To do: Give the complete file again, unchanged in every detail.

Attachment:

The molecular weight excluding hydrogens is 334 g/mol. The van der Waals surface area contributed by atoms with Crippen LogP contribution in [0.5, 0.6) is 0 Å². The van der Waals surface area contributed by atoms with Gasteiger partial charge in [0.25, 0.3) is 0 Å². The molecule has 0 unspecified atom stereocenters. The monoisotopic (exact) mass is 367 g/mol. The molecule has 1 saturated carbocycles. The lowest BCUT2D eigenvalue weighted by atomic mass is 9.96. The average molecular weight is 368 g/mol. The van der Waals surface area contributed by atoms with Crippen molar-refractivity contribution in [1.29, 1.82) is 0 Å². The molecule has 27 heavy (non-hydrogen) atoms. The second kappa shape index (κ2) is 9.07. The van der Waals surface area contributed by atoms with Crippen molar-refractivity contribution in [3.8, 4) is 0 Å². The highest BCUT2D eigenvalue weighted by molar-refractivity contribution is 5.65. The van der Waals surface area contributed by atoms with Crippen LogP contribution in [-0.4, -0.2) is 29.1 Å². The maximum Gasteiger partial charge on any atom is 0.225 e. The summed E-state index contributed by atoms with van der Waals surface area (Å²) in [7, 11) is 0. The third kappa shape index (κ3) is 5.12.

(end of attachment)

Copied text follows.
The molecular weight excluding hydrogens is 334 g/mol. The van der Waals surface area contributed by atoms with Crippen LogP contribution in [0.5, 0.6) is 0 Å². The van der Waals surface area contributed by atoms with Gasteiger partial charge in [0.25, 0.3) is 0 Å². The molecule has 0 unspecified atom stereocenters. The monoisotopic (exact) mass is 367 g/mol. The molecule has 1 saturated carbocycles. The lowest BCUT2D eigenvalue weighted by atomic mass is 9.96. The average molecular weight is 368 g/mol. The van der Waals surface area contributed by atoms with Crippen molar-refractivity contribution in [1.29, 1.82) is 0 Å². The molecule has 27 heavy (non-hydrogen) atoms. The second kappa shape index (κ2) is 9.07. The van der Waals surface area contributed by atoms with Crippen molar-refractivity contribution in [3.8, 4) is 0 Å². The highest BCUT2D eigenvalue weighted by molar-refractivity contribution is 5.65. The van der Waals surface area contributed by atoms with Crippen LogP contribution in [-0.4, -0.2) is 29.1 Å². The maximum Gasteiger partial charge on any atom is 0.225 e. The summed E-state index contributed by atoms with van der Waals surface area (Å²) in [7, 11) is 0. The third kappa shape index (κ3) is 5.12.